Morrisons accused of using ‘excessive force’ on pigs at abattoir

Morrisons has been accused of using ‘excessive force’ at one of its abattoirs, after undercover filming allegedly revealed workers routinely abusing pigs.

The supermarket chain was one of the first retailers to install CCTV cameras across its sites to reassure customers about animal welfare, saying that it is the “best way to demonstrate that we have the highest possible standards”.

However, according to independent veterinary figures who reviewed the video for The Times, the footage filmed at Morrisons’ Woodheads site in Spalding, Lincolnshire, showed staff swearing at the animals and hitting them with paddles.

The Food Standards Agency (FSA), which employs official vets at the slaughterhouse, said that it had a “zero-tolerance to animal welfare breaches”.

“We will look into these new allegations, and if necessary take enforcement action,” an FSA spokesman said.

It comes as Morrisons has come under fire recently and is being urged to sign an animal welfare policy to improve conditions.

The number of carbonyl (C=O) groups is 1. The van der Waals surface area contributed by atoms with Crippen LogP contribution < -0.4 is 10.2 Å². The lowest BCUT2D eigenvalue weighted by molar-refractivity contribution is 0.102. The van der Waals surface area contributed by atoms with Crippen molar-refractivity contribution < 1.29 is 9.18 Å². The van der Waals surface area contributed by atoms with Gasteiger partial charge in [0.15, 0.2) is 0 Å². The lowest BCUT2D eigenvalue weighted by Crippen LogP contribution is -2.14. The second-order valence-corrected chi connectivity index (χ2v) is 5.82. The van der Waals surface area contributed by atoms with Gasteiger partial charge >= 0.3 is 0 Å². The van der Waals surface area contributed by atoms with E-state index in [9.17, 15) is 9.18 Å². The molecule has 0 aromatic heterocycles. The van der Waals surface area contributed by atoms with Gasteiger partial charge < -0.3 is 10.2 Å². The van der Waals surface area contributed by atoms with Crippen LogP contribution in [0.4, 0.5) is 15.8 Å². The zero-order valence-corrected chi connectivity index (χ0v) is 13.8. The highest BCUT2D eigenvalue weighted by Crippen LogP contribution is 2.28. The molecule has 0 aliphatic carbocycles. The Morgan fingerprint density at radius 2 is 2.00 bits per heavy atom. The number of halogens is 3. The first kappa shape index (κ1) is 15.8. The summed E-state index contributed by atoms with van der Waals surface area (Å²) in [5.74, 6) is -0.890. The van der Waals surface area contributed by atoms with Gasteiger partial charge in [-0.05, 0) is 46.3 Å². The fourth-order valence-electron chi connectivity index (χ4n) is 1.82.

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“We care deeply about animal welfare, both in our own operations and throughout our supply chain, and we’re confident that our training and monitoring systems are among the best in the industry,” a spokesman for Morrisons said.

“We believe at this stage that some of the sounds and footage in the video that purports to be from our facility are from elsewhere.

“There is some concerning footage of a pig that arrived at our abattoir with a clear injury to its front leg. We are looking carefully into how this happened and we will be stepping up the training of our third-party hauliers,” they added.

Claire Palmer, founder of Animal Justice Project, the group that filmed and released the footage, said that the video was “shocking” and “grim”.

She commented: “Consumers are misled into believing the ‘best animal welfare standards in the world’ hype. Undercover investigations consistently show blatant abuse taking place under the nose of official government vets and CCTV cameras.

“The sad fact is, nobody is going to watch hours of daily footage. It is only watched when the vet reports an issue,” Palmer said.



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